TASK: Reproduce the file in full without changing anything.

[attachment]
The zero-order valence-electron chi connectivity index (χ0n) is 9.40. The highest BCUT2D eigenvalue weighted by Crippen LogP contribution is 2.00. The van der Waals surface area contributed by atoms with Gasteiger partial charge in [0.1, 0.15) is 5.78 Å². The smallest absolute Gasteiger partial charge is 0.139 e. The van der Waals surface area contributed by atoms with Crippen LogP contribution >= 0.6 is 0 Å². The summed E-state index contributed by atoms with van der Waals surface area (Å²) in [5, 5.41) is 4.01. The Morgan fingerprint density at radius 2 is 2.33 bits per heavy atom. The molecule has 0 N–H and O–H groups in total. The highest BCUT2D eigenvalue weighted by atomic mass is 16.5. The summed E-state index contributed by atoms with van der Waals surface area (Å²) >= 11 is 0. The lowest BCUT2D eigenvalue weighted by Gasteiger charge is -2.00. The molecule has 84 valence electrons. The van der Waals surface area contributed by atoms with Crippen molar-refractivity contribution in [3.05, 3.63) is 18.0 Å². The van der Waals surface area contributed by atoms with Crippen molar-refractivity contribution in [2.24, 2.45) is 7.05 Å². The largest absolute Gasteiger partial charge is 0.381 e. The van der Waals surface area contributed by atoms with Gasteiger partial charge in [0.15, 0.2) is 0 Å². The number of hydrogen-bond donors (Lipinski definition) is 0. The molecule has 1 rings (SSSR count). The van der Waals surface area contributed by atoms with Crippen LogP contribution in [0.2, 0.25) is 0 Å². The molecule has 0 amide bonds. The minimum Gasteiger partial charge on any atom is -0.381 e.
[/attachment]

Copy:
The zero-order valence-electron chi connectivity index (χ0n) is 9.40. The highest BCUT2D eigenvalue weighted by Crippen LogP contribution is 2.00. The van der Waals surface area contributed by atoms with Gasteiger partial charge in [0.1, 0.15) is 5.78 Å². The smallest absolute Gasteiger partial charge is 0.139 e. The van der Waals surface area contributed by atoms with Crippen LogP contribution >= 0.6 is 0 Å². The summed E-state index contributed by atoms with van der Waals surface area (Å²) in [5, 5.41) is 4.01. The Morgan fingerprint density at radius 2 is 2.33 bits per heavy atom. The molecule has 0 N–H and O–H groups in total. The highest BCUT2D eigenvalue weighted by atomic mass is 16.5. The summed E-state index contributed by atoms with van der Waals surface area (Å²) >= 11 is 0. The lowest BCUT2D eigenvalue weighted by Gasteiger charge is -2.00. The molecule has 84 valence electrons. The van der Waals surface area contributed by atoms with Crippen molar-refractivity contribution in [3.05, 3.63) is 18.0 Å². The van der Waals surface area contributed by atoms with Crippen molar-refractivity contribution in [2.24, 2.45) is 7.05 Å². The largest absolute Gasteiger partial charge is 0.381 e. The van der Waals surface area contributed by atoms with Gasteiger partial charge in [0.15, 0.2) is 0 Å². The number of hydrogen-bond donors (Lipinski definition) is 0. The molecule has 1 rings (SSSR count). The van der Waals surface area contributed by atoms with Crippen LogP contribution in [0.2, 0.25) is 0 Å². The molecule has 0 amide bonds. The minimum Gasteiger partial charge on any atom is -0.381 e.